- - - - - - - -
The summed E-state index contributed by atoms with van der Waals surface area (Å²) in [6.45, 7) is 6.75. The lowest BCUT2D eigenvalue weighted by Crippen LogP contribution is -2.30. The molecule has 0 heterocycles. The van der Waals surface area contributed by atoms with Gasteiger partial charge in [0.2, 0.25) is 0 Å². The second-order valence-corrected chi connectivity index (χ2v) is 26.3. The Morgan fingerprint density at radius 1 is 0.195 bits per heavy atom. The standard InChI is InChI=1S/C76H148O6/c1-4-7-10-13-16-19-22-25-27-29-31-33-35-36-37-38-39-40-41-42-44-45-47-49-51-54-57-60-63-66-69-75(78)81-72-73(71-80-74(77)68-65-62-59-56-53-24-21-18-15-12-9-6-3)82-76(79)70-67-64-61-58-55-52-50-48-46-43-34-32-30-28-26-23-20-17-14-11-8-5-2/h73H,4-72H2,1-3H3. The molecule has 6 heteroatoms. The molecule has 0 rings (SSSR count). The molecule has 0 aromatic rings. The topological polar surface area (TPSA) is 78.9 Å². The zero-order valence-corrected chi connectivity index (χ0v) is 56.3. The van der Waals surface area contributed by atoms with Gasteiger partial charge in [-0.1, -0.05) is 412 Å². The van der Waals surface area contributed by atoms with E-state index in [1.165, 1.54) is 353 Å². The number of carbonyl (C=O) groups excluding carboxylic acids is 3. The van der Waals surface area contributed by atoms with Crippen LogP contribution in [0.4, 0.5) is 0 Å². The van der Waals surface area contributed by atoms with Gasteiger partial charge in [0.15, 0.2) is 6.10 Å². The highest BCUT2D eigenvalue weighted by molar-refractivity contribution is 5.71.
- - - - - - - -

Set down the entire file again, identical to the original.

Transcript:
The summed E-state index contributed by atoms with van der Waals surface area (Å²) in [6.45, 7) is 6.75. The lowest BCUT2D eigenvalue weighted by Crippen LogP contribution is -2.30. The molecule has 0 heterocycles. The van der Waals surface area contributed by atoms with Gasteiger partial charge in [0.2, 0.25) is 0 Å². The second-order valence-corrected chi connectivity index (χ2v) is 26.3. The Morgan fingerprint density at radius 1 is 0.195 bits per heavy atom. The standard InChI is InChI=1S/C76H148O6/c1-4-7-10-13-16-19-22-25-27-29-31-33-35-36-37-38-39-40-41-42-44-45-47-49-51-54-57-60-63-66-69-75(78)81-72-73(71-80-74(77)68-65-62-59-56-53-24-21-18-15-12-9-6-3)82-76(79)70-67-64-61-58-55-52-50-48-46-43-34-32-30-28-26-23-20-17-14-11-8-5-2/h73H,4-72H2,1-3H3. The molecule has 6 heteroatoms. The molecule has 0 rings (SSSR count). The molecule has 0 aromatic rings. The topological polar surface area (TPSA) is 78.9 Å². The zero-order valence-corrected chi connectivity index (χ0v) is 56.3. The van der Waals surface area contributed by atoms with Gasteiger partial charge in [-0.1, -0.05) is 412 Å². The van der Waals surface area contributed by atoms with E-state index in [1.165, 1.54) is 353 Å². The number of carbonyl (C=O) groups excluding carboxylic acids is 3. The van der Waals surface area contributed by atoms with Crippen LogP contribution in [0.4, 0.5) is 0 Å². The van der Waals surface area contributed by atoms with Gasteiger partial charge in [0.15, 0.2) is 6.10 Å². The highest BCUT2D eigenvalue weighted by molar-refractivity contribution is 5.71.